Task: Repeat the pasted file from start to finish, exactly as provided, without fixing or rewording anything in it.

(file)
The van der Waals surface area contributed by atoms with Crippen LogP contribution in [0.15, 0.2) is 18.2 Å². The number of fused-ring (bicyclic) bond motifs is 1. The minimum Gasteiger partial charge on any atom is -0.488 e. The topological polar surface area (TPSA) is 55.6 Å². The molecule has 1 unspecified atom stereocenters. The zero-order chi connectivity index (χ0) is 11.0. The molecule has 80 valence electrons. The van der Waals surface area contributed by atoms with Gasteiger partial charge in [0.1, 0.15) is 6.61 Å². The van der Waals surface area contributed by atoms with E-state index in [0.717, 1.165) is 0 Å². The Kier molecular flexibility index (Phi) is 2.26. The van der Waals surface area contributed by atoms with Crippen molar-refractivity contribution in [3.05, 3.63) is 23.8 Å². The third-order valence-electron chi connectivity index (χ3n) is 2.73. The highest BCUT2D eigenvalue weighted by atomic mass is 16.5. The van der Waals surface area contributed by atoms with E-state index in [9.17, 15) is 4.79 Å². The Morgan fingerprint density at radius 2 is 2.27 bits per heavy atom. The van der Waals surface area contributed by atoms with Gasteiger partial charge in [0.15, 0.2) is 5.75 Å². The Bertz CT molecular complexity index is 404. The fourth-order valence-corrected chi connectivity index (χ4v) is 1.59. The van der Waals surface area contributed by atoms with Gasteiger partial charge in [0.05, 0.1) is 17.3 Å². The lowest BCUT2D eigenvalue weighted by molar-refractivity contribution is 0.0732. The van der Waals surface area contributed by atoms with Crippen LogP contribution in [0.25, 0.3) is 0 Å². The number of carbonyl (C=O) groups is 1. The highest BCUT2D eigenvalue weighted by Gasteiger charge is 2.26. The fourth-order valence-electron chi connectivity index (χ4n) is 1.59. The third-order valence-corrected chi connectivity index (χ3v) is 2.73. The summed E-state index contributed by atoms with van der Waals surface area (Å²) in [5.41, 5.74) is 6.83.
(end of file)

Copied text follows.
The van der Waals surface area contributed by atoms with Crippen LogP contribution in [0.15, 0.2) is 18.2 Å². The number of fused-ring (bicyclic) bond motifs is 1. The minimum Gasteiger partial charge on any atom is -0.488 e. The topological polar surface area (TPSA) is 55.6 Å². The molecule has 1 unspecified atom stereocenters. The zero-order chi connectivity index (χ0) is 11.0. The molecule has 80 valence electrons. The van der Waals surface area contributed by atoms with Gasteiger partial charge in [0.1, 0.15) is 6.61 Å². The van der Waals surface area contributed by atoms with E-state index in [0.717, 1.165) is 0 Å². The Kier molecular flexibility index (Phi) is 2.26. The van der Waals surface area contributed by atoms with Crippen molar-refractivity contribution in [3.05, 3.63) is 23.8 Å². The third-order valence-electron chi connectivity index (χ3n) is 2.73. The highest BCUT2D eigenvalue weighted by atomic mass is 16.5. The van der Waals surface area contributed by atoms with E-state index in [9.17, 15) is 4.79 Å². The Morgan fingerprint density at radius 2 is 2.27 bits per heavy atom. The van der Waals surface area contributed by atoms with Gasteiger partial charge in [0.15, 0.2) is 5.75 Å². The Bertz CT molecular complexity index is 404. The fourth-order valence-corrected chi connectivity index (χ4v) is 1.59. The van der Waals surface area contributed by atoms with Gasteiger partial charge in [0.05, 0.1) is 17.3 Å². The lowest BCUT2D eigenvalue weighted by molar-refractivity contribution is 0.0732. The van der Waals surface area contributed by atoms with Crippen LogP contribution in [0.25, 0.3) is 0 Å². The number of carbonyl (C=O) groups is 1. The highest BCUT2D eigenvalue weighted by Gasteiger charge is 2.26. The fourth-order valence-electron chi connectivity index (χ4n) is 1.59. The third-order valence-corrected chi connectivity index (χ3v) is 2.73. The summed E-state index contributed by atoms with van der Waals surface area (Å²) in [5.41, 5.74) is 6.83.